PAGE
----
Bill Blocks NPS from Conducting Boating Checks on State Waters
Senator: “Park Service Rangers Are Not the Coast Guard”
WASHINGTON, D.C. – Sen. Lisa Murkowski today announced that the 2012 Interior Appropriations bill includes language restricting the National Park Service’s authority to conduct boater safety checks within the Yukon-Charley Rivers National Preserve.
“Congressman Young and I worked together to craft this language to address the growing frustration Alaskans have with the unprecedented overreach of federal land managers,” Murkowski said. “Park Service rangers are not the Coast Guard.”
The provision prohibits the National Park Service from enforcing boating regulations on the Yukon River within the Yukon-Charley National Preserve. Instead, it properly leaves the authority to conduct boater safety and registration checks to the U.S. Coast Guard and Alaska State Troopers.
The legislation was prompted by an ongoing dispute between the state and federal government over jurisdiction on state waterways within federal land management units that arose out of the Alaska National Interest Lands Conservation Act of 1980. Murkowski said the dispute reached a tipping point in September 2010 with the arrest of a 71-year-old boater on the Yukon River in the Yukon-Charley Rivers National Preserve.
“While this does not resolve the underlying jurisdictional dispute between the state and federal government over who has authority over navigable waters within Alaska’s federal park units, it does eliminate the possibility of future confrontations between boaters and rangers,” Murkowski said. “It is my hope that this will free up the Park Service to work on land-based recreational issues within the preserve.”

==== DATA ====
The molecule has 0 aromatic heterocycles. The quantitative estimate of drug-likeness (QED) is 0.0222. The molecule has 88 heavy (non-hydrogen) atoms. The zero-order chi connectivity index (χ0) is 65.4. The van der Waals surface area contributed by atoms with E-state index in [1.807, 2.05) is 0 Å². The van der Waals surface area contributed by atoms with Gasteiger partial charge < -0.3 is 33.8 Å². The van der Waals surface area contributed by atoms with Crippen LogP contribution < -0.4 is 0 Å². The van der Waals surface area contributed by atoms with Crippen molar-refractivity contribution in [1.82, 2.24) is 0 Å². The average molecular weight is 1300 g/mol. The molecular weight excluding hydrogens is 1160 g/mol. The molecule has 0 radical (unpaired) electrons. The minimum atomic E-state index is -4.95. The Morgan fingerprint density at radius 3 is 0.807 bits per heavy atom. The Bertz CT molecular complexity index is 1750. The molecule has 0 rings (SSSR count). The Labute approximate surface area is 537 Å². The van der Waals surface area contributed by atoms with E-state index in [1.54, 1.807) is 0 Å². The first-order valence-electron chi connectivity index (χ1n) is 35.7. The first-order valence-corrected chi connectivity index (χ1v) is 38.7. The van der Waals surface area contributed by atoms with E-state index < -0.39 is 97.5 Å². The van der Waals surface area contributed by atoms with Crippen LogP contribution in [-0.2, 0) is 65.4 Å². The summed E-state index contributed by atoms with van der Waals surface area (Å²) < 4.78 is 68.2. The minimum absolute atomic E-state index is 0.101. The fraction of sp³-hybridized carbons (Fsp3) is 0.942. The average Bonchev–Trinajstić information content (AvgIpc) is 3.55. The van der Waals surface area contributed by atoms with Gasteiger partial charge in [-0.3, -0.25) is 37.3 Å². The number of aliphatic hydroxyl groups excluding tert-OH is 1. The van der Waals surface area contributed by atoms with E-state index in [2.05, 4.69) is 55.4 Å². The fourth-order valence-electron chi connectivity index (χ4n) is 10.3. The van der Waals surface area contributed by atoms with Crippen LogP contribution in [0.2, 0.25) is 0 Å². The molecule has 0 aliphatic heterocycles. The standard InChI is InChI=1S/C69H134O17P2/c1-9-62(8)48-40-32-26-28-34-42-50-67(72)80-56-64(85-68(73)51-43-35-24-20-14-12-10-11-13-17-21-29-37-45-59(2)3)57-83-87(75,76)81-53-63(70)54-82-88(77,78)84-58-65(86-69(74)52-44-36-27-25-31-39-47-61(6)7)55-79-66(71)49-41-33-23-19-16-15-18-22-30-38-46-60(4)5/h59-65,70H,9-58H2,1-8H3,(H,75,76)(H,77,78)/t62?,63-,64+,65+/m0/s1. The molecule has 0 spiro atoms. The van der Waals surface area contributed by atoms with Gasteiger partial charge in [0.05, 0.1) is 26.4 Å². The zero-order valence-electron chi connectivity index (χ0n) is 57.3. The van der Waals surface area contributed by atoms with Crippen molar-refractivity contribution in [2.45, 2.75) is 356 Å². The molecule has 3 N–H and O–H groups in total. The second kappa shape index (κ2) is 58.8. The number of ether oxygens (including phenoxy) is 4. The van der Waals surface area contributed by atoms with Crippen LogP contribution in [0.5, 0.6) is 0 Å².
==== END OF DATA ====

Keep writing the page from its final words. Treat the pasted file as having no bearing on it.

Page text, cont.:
The language was anticipated to be included in an omnibus package this week. In an unexpected development, the appropriations bills were unveiled as stand-alone legislation in the House of Representatives early Thursday morning. The Senate is expected to introduce companion legislation soon, though final passage is not assured.
In August, Murkowski held a roundtable discussion in Fairbanks on limits to federal jurisdiction on state waters. In addition, the state has sued the federal government, asserting that the Alaska Statehood Act and ANILCA give it sole jurisdiction over all navigable waters, even those that pass through federal lands.
Murkowski said she would continue working to find a permanent solution clarifying that the state has sovereign rights over its navigable waters, even within federal land management units.